Top 10 World Map Projections

It may come as a surprise to hear that there is no truly correct way of representing the earth as a flat image.A world map projection is a visual representation of this challenge using a grid composed of lines of longitude and latitude. This transference has been subject to interpretation and choice since the earliest days of world mapping. in no particular order we give you our top 10 world map projections.

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1. Mercator

This projection was developed by Gerardus Mercator back in 1569 for navigational purposes. It’s ability to represent lines of constant course from coast to coast made it the perfect map for sailing the seas. Its popularity was so great that it became used as a geographic teaching aid even though the projection grossly distorts countries sizes. This is at its worst the closer you are to the poles. Greenland is 550% too big, it should fit into Africa 14 times!


Image - Daniel R Strebe




2. Robinson

This map is known as a ‘compromise’, it shows neither the shape or land mass of countries correct. Arthur Robinson developed it in 1963 using a more visual trial and error development. “I visualised the best-looking shapes and sizes. I worked with the variables, until it got to the point where, if I changed one of them, it didn’t get any better.” It was only at this point that he worked out the mathematical formula. The curved meridians, give it a nice spherical look.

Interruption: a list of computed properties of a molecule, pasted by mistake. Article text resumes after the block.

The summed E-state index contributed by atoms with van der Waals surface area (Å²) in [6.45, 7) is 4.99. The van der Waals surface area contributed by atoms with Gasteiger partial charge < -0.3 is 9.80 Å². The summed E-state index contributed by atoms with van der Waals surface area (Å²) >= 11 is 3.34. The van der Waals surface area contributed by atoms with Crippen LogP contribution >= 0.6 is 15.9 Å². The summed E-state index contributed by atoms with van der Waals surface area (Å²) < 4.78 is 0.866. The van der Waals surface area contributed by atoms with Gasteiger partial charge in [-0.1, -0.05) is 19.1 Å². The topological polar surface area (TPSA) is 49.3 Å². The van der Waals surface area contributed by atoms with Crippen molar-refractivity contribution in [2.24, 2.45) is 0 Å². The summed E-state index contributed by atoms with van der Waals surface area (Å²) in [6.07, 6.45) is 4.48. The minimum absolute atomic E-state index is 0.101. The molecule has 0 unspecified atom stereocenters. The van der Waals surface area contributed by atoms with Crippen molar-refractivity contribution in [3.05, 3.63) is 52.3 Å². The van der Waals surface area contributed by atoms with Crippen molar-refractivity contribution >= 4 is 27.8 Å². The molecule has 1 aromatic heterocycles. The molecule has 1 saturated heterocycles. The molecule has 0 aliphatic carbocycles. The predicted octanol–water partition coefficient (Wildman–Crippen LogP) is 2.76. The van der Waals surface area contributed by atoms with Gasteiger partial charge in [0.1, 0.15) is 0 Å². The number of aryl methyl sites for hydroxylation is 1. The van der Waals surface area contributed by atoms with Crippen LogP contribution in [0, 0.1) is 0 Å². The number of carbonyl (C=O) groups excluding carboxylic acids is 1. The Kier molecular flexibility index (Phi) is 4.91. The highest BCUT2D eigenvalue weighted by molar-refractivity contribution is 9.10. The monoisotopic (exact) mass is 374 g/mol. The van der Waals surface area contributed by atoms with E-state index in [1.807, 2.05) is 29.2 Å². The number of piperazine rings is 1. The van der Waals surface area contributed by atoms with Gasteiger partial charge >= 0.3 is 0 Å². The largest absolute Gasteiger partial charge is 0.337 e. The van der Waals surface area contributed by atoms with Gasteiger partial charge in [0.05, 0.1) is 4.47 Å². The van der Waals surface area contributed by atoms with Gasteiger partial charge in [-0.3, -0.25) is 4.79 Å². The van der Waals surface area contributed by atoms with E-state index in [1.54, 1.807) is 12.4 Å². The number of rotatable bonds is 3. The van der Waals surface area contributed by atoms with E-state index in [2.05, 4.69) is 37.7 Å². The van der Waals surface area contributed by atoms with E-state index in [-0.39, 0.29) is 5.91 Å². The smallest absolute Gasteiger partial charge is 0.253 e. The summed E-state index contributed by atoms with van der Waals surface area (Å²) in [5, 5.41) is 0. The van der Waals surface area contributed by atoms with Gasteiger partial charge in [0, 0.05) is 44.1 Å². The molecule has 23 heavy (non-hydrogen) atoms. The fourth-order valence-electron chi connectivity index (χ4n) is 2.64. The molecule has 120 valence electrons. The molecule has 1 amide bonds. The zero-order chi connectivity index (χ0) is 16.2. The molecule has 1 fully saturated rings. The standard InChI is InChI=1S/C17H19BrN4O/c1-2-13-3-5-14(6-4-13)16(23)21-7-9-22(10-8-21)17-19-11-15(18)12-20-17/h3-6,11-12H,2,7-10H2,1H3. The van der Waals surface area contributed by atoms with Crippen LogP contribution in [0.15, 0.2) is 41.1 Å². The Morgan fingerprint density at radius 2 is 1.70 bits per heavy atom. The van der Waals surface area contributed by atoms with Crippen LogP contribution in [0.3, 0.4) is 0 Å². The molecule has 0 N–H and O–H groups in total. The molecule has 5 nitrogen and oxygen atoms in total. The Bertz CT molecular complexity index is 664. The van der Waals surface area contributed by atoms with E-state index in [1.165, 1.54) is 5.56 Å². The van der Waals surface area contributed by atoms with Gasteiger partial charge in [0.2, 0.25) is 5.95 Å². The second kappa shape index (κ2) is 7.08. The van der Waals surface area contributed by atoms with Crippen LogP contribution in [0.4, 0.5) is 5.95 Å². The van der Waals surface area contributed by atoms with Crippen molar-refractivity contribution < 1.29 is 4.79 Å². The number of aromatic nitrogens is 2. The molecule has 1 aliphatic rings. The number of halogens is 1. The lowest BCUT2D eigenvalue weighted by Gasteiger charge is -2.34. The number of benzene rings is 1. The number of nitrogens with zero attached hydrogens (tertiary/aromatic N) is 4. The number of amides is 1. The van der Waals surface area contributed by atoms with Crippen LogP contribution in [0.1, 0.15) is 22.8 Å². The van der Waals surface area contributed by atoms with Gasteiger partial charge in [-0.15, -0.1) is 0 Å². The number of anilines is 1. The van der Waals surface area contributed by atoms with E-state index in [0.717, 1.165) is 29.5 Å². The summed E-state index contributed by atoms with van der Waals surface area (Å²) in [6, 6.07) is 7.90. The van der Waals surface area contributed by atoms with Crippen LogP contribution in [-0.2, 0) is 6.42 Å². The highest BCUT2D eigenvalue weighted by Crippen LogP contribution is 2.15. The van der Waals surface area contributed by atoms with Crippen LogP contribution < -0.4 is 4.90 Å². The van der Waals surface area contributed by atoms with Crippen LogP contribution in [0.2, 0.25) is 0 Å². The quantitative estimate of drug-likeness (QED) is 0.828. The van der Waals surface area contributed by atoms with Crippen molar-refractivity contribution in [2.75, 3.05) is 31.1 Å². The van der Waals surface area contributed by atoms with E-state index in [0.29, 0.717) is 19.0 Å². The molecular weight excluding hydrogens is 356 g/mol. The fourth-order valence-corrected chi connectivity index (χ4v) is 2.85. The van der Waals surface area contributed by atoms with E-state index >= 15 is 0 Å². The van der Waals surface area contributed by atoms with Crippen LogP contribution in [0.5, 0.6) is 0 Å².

Image - Daniel R Strebe
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Our Classic world map uses the Robinson projection and is a contemporary tribute to the familiar schoolroom map and is perfect for map-lovers of all ages.

Available in a choice of 3 different colourways you can .

Prices Start at £35 for a beautiful quality lithographic print.


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3. Dymaxion Map

This projection was released by R Buckminster Fuller in 1954 after several decades working on it. The world is projected onto the surface of a icosahedron, allowjng it to be unfolded and flattened in two dimensions. It it said to represent the Earth’s continents as “one island”. His desire was to present a projection that had no “right way up” and loose the North up and South down presentation of other world maps.



4. Gall-Peters

Another cyclindrical map projection, regaining accuracy in surface area. It is named after James Gall and Arno Peters. Whilst Gall, first described the projection in 1855 it was not until 1973 when Peters, began to heavily market the projection as the ‘Peters World Map’ that it became popular. He called it a “new invention” that allowed poorer, less powerful nations to be restored to their rightful proportions. It is thought that the first use of the name ‘Gall Peters’ was by Arthur Robinson (Robinson Projection) in a pamphlet produced by the American Cartographic Association in 1986.

Image - Daniel R Strebe
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5. Sinu-Mollweide

Developed in 1953 by Allen K Philbrick, this projection fuses the Sinusoidal projection , which was first used in the 16th Century, with Karl Brandan Mollweide's map of 1805 and challenges our assumption of how the flattened globe should look. Still an equal area projection that maintains fidelity of area, we like this projection for its bold graphic view.